by John Wimberly
As a consultant, when I first meet with the leadership of a congregation, I ask them a straightforward question: “What is your congregation’s primary purpose, your driving reason for being?” Usually, the response is halting, filled with qualified statements, and includes a laundry list of things the congregation does. The exchange leaves me and the leaders with one clear conclusion: they aren’t sure what their primary purpose is. They have purposes. But not one, clear, driving purpose.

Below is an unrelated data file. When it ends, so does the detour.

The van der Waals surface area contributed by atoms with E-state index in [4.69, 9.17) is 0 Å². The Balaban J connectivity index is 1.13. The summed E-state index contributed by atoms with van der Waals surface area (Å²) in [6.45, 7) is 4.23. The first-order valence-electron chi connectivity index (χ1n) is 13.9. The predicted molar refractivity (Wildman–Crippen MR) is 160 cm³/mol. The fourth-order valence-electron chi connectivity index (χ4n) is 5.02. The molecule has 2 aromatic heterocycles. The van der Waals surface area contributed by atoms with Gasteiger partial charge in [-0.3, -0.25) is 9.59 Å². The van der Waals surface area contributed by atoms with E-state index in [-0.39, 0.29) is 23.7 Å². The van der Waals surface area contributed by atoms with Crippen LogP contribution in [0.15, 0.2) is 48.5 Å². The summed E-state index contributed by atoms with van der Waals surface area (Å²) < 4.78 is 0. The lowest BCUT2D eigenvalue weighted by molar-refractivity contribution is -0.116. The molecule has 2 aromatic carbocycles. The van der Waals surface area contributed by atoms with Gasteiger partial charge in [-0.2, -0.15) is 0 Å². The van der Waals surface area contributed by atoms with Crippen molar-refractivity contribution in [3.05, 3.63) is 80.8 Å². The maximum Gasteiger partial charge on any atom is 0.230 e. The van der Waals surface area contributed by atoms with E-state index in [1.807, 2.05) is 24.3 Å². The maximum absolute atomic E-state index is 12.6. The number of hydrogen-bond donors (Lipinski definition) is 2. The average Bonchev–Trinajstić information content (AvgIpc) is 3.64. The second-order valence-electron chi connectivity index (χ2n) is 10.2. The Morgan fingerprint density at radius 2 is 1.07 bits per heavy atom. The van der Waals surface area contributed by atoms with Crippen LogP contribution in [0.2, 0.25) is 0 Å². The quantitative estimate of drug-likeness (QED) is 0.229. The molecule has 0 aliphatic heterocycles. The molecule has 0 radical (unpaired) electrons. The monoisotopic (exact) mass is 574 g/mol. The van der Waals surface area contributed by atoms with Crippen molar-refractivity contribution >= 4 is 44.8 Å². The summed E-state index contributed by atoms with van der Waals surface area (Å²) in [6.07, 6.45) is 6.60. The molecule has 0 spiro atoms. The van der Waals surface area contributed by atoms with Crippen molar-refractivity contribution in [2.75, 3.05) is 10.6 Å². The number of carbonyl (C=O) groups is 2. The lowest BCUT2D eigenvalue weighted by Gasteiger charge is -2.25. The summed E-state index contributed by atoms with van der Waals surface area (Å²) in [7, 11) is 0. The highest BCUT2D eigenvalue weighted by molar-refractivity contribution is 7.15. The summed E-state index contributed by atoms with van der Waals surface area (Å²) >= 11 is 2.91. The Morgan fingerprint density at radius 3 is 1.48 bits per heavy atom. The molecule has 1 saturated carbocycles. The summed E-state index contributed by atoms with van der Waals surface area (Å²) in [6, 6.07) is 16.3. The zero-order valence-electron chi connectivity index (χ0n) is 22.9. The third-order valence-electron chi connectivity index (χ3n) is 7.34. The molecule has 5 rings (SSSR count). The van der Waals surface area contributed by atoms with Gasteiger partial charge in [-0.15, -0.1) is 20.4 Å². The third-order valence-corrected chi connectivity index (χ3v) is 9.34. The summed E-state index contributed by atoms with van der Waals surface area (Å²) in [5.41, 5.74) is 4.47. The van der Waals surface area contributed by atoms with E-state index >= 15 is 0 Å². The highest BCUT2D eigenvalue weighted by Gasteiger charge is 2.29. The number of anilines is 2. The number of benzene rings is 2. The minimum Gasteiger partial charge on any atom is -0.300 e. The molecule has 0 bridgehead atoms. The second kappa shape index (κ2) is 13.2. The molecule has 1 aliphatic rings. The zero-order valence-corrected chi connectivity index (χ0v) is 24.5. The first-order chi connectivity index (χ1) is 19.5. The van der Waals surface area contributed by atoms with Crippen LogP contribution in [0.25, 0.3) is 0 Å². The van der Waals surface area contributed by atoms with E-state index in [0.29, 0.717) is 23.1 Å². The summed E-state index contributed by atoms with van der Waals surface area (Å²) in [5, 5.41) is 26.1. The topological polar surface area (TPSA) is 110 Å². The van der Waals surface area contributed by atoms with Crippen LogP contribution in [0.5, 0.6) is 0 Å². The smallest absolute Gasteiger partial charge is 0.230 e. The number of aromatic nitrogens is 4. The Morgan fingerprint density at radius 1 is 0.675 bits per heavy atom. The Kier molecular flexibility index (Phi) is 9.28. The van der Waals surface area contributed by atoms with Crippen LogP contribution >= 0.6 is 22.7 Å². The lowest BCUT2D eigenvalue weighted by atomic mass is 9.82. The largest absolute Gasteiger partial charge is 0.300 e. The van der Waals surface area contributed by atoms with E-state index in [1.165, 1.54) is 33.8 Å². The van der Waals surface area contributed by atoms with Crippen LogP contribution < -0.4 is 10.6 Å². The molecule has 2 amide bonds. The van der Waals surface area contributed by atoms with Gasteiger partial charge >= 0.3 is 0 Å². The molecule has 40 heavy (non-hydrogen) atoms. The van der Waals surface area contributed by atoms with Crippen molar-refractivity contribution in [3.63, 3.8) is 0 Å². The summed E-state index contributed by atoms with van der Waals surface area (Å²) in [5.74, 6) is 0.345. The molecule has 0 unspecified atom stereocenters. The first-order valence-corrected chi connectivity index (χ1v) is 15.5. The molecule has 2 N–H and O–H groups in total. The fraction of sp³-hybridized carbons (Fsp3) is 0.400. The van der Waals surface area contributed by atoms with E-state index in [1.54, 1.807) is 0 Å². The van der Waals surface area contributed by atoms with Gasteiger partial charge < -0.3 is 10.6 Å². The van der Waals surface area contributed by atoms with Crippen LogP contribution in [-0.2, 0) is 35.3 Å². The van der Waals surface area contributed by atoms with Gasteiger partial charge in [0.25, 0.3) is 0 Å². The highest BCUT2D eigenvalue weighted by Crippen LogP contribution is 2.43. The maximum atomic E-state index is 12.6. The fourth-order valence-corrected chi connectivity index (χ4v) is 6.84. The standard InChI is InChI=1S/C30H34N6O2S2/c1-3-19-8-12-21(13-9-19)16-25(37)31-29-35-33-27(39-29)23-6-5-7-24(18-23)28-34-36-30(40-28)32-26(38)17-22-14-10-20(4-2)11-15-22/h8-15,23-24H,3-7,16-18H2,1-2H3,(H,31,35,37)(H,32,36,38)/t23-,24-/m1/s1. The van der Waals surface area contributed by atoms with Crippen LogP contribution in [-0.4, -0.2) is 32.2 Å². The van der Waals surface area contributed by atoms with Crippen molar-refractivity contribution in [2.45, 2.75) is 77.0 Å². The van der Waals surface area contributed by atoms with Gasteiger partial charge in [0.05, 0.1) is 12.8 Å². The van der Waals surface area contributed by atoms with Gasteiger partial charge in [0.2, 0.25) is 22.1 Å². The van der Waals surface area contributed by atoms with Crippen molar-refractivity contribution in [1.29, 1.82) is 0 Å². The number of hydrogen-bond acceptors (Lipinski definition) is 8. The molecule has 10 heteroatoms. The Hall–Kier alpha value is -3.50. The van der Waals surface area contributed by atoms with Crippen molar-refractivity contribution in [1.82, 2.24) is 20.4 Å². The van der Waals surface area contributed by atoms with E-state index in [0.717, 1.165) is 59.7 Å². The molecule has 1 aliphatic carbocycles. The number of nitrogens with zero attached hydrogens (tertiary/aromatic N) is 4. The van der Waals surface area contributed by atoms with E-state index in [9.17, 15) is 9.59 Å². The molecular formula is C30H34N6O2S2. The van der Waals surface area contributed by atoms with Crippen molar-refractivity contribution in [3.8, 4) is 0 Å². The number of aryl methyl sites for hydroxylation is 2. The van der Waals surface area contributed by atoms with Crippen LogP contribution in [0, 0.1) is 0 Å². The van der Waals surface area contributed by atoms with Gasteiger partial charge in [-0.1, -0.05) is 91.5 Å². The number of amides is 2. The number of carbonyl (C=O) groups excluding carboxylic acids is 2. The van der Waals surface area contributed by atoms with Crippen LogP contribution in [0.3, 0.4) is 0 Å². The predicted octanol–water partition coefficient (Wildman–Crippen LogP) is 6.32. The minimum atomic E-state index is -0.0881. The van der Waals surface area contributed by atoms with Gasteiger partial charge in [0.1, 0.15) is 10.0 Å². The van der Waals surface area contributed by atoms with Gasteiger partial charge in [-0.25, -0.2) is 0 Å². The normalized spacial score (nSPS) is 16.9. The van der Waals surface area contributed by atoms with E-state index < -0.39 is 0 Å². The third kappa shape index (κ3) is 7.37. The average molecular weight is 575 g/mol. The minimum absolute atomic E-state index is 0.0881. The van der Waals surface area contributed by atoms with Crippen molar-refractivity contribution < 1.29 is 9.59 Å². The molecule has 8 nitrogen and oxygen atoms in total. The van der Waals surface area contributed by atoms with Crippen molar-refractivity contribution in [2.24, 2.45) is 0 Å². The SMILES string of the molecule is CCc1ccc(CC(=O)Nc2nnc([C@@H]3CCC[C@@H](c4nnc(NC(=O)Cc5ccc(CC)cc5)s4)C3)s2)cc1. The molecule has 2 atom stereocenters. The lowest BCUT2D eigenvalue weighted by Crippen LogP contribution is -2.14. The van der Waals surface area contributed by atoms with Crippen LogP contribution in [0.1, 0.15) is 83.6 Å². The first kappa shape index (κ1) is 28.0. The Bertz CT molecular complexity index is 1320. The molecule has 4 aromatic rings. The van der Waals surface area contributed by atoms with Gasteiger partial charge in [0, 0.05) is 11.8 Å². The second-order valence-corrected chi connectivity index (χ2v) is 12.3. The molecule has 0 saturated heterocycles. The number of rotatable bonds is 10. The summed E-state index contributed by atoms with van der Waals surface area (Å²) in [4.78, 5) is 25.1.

I can receive this response even in congregations that have recently gone through a strategic planning process. They emerge from the planning exercise with goals and strategies. But a clear, passionate sense of purpose? Too often, it is missing.